Rattle and the LSO in Mahler’s Ninth
There can hardly be a more appropriate work to display Simon Rattle’s talents than Mahler’s Ninth Symphony, with its combination of foreboding, wry parody of Ländler, cynically extrovert and sentimental take on orchestral romanticism and the final passive and very moving acceptance of reduction to nothingness. Yet when he and the London Symphony Orchestra at the Barbican embarked on the first movement, was I alone in being slow to navigate across the Mahlerian world? Did the feeling of disorientation, of not knowing to where the sighs and heartbeats and lonely violin solo were leading come directly from the score? Or was Rattle deliberately making it difficult for us to find our way? I am tempted to hold to the latter, because it suited the narrative as, in the subsequent movements, the path from trivial matter-of-factness through extrovert gushing sentimentality to introspective, spiritual calm became entirely clear.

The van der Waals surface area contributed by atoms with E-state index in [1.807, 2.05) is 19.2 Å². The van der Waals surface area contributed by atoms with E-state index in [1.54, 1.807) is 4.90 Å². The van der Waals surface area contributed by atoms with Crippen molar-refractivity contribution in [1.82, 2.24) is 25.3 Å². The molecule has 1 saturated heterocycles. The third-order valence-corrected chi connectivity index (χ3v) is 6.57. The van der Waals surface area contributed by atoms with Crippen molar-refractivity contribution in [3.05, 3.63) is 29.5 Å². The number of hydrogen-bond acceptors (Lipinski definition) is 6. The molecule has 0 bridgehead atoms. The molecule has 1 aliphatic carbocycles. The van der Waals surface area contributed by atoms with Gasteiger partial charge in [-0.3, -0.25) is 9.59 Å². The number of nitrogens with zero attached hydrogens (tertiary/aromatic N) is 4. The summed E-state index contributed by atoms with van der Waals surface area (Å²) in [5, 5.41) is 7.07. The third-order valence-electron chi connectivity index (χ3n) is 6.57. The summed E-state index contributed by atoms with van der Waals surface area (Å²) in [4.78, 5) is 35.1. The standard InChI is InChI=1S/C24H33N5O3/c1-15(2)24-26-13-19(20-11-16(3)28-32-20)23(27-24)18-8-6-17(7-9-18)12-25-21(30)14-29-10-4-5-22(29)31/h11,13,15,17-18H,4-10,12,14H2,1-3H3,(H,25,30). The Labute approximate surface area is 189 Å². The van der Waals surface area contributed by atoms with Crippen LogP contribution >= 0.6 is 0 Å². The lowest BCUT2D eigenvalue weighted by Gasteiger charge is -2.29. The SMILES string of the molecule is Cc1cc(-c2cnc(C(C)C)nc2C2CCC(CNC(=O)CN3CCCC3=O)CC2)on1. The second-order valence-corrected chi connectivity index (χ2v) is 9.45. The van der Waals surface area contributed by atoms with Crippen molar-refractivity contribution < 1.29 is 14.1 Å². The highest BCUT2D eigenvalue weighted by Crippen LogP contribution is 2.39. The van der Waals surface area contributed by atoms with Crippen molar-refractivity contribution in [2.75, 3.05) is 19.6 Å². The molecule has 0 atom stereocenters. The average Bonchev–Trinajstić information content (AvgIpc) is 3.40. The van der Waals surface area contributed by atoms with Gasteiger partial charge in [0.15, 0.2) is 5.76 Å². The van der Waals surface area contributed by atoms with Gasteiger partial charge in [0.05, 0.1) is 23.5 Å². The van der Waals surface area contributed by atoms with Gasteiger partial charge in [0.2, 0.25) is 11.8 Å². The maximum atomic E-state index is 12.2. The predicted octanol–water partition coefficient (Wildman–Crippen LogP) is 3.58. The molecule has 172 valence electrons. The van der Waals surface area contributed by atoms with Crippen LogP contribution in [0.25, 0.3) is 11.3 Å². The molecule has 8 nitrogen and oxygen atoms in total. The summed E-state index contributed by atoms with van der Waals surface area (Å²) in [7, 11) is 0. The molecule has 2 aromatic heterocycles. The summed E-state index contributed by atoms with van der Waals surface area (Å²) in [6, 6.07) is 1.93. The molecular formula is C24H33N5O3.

It is difficult to avoid cliché when writing about Rattle. He is a phenomenon and yes, while typically one is suspicious of performers who get the degree of adulation and razzmatazz that he does, I have to admit that each time that I have heard him live I have left the performance with the conviction that the accolades are entirely justified. So, at this concert, the precise articulation of orchestral phrasing, to reinforce the dramatic journey described above, gave the impression that one had not heard the composition before. Then there was the perfect pacing of the music which rendered the climaxes and the lulls between them so satisfying. And finally, the excitement with, and not, against his showmanship.
It is a long time since I have heard a British orchestra play with such excellence as the LSO under its new director. We are used to virtuosity in woodwind and brass, but when have a full body of strings managed such an exquisite sound as in the long drawn-out pianissimi which ends the piece?
An utterly memorable evening.